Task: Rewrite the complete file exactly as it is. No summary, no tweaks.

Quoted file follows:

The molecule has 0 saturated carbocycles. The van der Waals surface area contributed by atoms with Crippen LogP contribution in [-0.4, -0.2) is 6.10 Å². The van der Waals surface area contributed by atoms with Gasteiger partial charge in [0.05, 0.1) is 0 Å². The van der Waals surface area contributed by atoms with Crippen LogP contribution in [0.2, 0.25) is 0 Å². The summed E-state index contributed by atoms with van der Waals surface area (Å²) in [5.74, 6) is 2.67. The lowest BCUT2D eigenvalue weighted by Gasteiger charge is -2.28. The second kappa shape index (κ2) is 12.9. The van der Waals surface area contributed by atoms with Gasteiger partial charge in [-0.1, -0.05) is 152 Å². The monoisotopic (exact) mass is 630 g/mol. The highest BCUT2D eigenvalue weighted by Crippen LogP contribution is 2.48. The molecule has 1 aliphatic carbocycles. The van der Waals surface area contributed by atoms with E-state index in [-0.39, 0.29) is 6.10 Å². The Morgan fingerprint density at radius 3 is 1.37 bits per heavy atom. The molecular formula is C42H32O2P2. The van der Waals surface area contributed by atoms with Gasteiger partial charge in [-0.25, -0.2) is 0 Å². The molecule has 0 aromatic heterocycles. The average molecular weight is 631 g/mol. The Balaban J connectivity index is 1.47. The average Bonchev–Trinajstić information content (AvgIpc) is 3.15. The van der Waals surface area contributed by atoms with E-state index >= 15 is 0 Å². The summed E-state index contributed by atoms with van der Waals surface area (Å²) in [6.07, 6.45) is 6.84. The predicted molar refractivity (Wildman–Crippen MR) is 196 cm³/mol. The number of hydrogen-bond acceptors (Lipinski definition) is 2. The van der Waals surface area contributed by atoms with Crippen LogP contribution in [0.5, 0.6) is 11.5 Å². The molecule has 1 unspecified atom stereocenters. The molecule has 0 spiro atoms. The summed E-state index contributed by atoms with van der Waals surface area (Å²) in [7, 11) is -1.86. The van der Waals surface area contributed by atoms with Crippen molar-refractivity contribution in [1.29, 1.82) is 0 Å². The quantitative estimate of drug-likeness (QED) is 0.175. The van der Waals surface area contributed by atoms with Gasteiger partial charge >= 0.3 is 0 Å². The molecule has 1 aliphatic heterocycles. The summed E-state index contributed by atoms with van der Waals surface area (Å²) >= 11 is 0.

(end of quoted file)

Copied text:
The molecule has 0 saturated carbocycles. The van der Waals surface area contributed by atoms with Crippen LogP contribution in [-0.4, -0.2) is 6.10 Å². The van der Waals surface area contributed by atoms with Gasteiger partial charge in [0.05, 0.1) is 0 Å². The van der Waals surface area contributed by atoms with Crippen LogP contribution in [0.2, 0.25) is 0 Å². The summed E-state index contributed by atoms with van der Waals surface area (Å²) in [5.74, 6) is 2.67. The lowest BCUT2D eigenvalue weighted by Gasteiger charge is -2.28. The second kappa shape index (κ2) is 12.9. The van der Waals surface area contributed by atoms with Gasteiger partial charge in [-0.1, -0.05) is 152 Å². The monoisotopic (exact) mass is 630 g/mol. The highest BCUT2D eigenvalue weighted by Crippen LogP contribution is 2.48. The molecule has 1 aliphatic carbocycles. The van der Waals surface area contributed by atoms with E-state index in [-0.39, 0.29) is 6.10 Å². The Morgan fingerprint density at radius 3 is 1.37 bits per heavy atom. The molecular formula is C42H32O2P2. The van der Waals surface area contributed by atoms with Gasteiger partial charge in [-0.25, -0.2) is 0 Å². The molecule has 0 aromatic heterocycles. The average molecular weight is 631 g/mol. The Balaban J connectivity index is 1.47. The average Bonchev–Trinajstić information content (AvgIpc) is 3.15. The van der Waals surface area contributed by atoms with E-state index >= 15 is 0 Å². The summed E-state index contributed by atoms with van der Waals surface area (Å²) in [6.07, 6.45) is 6.84. The predicted molar refractivity (Wildman–Crippen MR) is 196 cm³/mol. The number of hydrogen-bond acceptors (Lipinski definition) is 2. The van der Waals surface area contributed by atoms with Crippen LogP contribution in [0.5, 0.6) is 11.5 Å². The molecule has 1 unspecified atom stereocenters. The molecule has 0 spiro atoms. The summed E-state index contributed by atoms with van der Waals surface area (Å²) in [7, 11) is -1.86. The van der Waals surface area contributed by atoms with Crippen molar-refractivity contribution in [1.29, 1.82) is 0 Å². The quantitative estimate of drug-likeness (QED) is 0.175. The van der Waals surface area contributed by atoms with Gasteiger partial charge >= 0.3 is 0 Å². The molecule has 1 aliphatic heterocycles. The summed E-state index contributed by atoms with van der Waals surface area (Å²) >= 11 is 0.